## Goldman Group Projects## The 'WAG' matrix: a new amino acid replacement matrix for globular proteinsThis page contains information regarding a project by Simon Whelan which uses a novel method to estimate empirical amino acid replacement matrices from large databases of aligned protein sequence families. A maximum likelihood procedure is used (with some approximations and short cuts), and the evolutionary relationships within the families are taken account of by the use of phylogenies for each family.The method has been used to estimate an amino acid replacement
matrix for globular proteins. This matrix was derived from 3905
sequences in 182 protein families, kindly provided by David Jones.
A paper was published in You can download the WAG matrix (' [You can download the WAG* matrix, a variant described in the paper mentioned above, via this link.] These files are in the format required for incorporation in
Ziheng
Yang's PAML package. First is the symmetric part of the matrix
(" s"), and
then the amino acid equilibrium frequencies ("p_{ji}")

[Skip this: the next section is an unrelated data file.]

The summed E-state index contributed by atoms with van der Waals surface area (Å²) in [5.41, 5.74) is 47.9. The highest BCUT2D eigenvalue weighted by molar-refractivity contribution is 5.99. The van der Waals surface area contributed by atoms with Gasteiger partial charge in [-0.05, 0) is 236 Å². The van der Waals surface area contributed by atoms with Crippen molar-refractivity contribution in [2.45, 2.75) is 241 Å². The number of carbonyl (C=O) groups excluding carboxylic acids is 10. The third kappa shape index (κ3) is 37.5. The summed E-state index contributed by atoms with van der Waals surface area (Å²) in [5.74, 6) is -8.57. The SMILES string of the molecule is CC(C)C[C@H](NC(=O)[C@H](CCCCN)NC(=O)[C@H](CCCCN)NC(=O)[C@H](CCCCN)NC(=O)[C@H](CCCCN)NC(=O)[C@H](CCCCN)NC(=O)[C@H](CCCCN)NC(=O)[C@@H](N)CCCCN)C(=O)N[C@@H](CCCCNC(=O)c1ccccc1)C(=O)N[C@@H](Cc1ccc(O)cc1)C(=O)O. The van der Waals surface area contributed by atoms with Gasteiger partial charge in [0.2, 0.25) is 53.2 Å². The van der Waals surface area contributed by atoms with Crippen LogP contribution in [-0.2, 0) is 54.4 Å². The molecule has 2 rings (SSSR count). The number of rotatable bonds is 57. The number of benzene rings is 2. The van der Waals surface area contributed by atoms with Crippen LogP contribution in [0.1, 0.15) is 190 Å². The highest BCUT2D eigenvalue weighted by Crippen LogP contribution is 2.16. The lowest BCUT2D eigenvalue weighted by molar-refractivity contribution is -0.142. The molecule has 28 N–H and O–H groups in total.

as estimated from the entire database from which the WAG and WAG*
matrices were estimated. The instantaneous rate of replacement
from amino acid _{j}i to amino acid j is then given
by Q = _{ij}sp_{ij},
where you can use either the p_{j}
from the files or replace them with the amino acid frequencies
from the data you are analysing. Diagonal elements _{j}Q
are set so that the row-sums S_{ii}_{j¹i}Q = 0._{ij}Rates of replacement should be normalised so that, for the given amino acid frequencies, the mean rate of replacement is 1. If the amino acid frequencies you use are p _{j},
then the the mean rate of replacement is given by SS_{i}_{j¹i}p;
if you divide the _{i}Q_{ij}s by this value you get
a matrix with mean rate 1.
Programs in PAML
do this normalization automatically for you._{ij} |